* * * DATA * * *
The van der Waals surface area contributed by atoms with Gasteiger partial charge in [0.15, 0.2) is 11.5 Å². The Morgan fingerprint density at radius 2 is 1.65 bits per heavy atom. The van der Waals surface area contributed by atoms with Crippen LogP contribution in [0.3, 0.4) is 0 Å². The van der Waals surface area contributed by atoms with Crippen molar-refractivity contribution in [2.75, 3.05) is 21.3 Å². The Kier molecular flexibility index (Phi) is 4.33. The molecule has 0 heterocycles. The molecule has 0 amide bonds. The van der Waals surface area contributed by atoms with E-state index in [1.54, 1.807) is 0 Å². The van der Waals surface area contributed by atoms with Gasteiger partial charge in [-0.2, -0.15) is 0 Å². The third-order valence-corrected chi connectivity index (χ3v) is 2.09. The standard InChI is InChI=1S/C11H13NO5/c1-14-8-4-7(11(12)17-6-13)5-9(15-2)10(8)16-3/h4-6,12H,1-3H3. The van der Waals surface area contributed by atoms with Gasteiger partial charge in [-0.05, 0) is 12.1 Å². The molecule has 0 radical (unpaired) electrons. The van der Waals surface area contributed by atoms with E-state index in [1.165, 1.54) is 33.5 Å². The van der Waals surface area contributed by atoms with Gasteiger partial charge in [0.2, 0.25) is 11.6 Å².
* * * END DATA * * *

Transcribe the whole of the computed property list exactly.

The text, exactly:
The van der Waals surface area contributed by atoms with Gasteiger partial charge in [0.15, 0.2) is 11.5 Å². The Morgan fingerprint density at radius 2 is 1.65 bits per heavy atom. The van der Waals surface area contributed by atoms with Crippen LogP contribution in [0.3, 0.4) is 0 Å². The van der Waals surface area contributed by atoms with Crippen molar-refractivity contribution in [2.75, 3.05) is 21.3 Å². The Kier molecular flexibility index (Phi) is 4.33. The molecule has 0 heterocycles. The molecule has 0 amide bonds. The van der Waals surface area contributed by atoms with E-state index in [1.54, 1.807) is 0 Å². The van der Waals surface area contributed by atoms with Gasteiger partial charge in [-0.2, -0.15) is 0 Å². The third-order valence-corrected chi connectivity index (χ3v) is 2.09. The standard InChI is InChI=1S/C11H13NO5/c1-14-8-4-7(11(12)17-6-13)5-9(15-2)10(8)16-3/h4-6,12H,1-3H3. The van der Waals surface area contributed by atoms with Gasteiger partial charge in [-0.05, 0) is 12.1 Å². The molecule has 0 radical (unpaired) electrons. The van der Waals surface area contributed by atoms with E-state index in [1.165, 1.54) is 33.5 Å². The van der Waals surface area contributed by atoms with Gasteiger partial charge in [0.2, 0.25) is 11.6 Å².